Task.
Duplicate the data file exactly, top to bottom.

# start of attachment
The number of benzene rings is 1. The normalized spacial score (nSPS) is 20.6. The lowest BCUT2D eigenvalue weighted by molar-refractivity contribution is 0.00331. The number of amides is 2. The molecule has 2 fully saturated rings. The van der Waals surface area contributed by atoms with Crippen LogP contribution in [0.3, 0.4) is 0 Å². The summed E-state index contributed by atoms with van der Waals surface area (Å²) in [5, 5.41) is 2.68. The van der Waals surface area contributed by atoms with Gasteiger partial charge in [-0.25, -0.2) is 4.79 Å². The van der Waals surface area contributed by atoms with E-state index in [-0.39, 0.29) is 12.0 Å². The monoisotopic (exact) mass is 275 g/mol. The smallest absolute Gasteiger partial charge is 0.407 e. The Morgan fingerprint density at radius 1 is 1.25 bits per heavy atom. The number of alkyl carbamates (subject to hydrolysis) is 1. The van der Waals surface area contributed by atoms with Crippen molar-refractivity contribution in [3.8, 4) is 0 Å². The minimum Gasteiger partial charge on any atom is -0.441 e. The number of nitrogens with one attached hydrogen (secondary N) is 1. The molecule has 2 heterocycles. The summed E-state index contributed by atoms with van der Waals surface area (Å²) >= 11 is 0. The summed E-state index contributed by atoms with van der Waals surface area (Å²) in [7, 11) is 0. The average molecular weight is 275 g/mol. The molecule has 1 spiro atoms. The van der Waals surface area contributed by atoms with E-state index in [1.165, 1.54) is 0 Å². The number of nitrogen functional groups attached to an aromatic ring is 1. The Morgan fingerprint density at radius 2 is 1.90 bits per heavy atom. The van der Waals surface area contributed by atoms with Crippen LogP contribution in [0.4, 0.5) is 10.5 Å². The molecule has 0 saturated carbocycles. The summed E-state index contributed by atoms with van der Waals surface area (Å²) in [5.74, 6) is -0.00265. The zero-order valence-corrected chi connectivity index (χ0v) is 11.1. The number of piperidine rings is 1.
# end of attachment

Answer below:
The number of benzene rings is 1. The normalized spacial score (nSPS) is 20.6. The lowest BCUT2D eigenvalue weighted by molar-refractivity contribution is 0.00331. The number of amides is 2. The molecule has 2 fully saturated rings. The van der Waals surface area contributed by atoms with Crippen LogP contribution in [0.3, 0.4) is 0 Å². The summed E-state index contributed by atoms with van der Waals surface area (Å²) in [5, 5.41) is 2.68. The van der Waals surface area contributed by atoms with Gasteiger partial charge in [-0.25, -0.2) is 4.79 Å². The van der Waals surface area contributed by atoms with E-state index in [-0.39, 0.29) is 12.0 Å². The monoisotopic (exact) mass is 275 g/mol. The smallest absolute Gasteiger partial charge is 0.407 e. The Morgan fingerprint density at radius 1 is 1.25 bits per heavy atom. The number of alkyl carbamates (subject to hydrolysis) is 1. The van der Waals surface area contributed by atoms with Crippen molar-refractivity contribution in [3.8, 4) is 0 Å². The minimum Gasteiger partial charge on any atom is -0.441 e. The number of nitrogens with one attached hydrogen (secondary N) is 1. The molecule has 2 heterocycles. The summed E-state index contributed by atoms with van der Waals surface area (Å²) >= 11 is 0. The summed E-state index contributed by atoms with van der Waals surface area (Å²) in [7, 11) is 0. The average molecular weight is 275 g/mol. The molecule has 1 spiro atoms. The van der Waals surface area contributed by atoms with E-state index in [1.165, 1.54) is 0 Å². The number of nitrogen functional groups attached to an aromatic ring is 1. The Morgan fingerprint density at radius 2 is 1.90 bits per heavy atom. The van der Waals surface area contributed by atoms with Crippen LogP contribution in [0.4, 0.5) is 10.5 Å². The molecule has 0 saturated carbocycles. The summed E-state index contributed by atoms with van der Waals surface area (Å²) in [5.74, 6) is -0.00265. The zero-order valence-corrected chi connectivity index (χ0v) is 11.1. The number of piperidine rings is 1.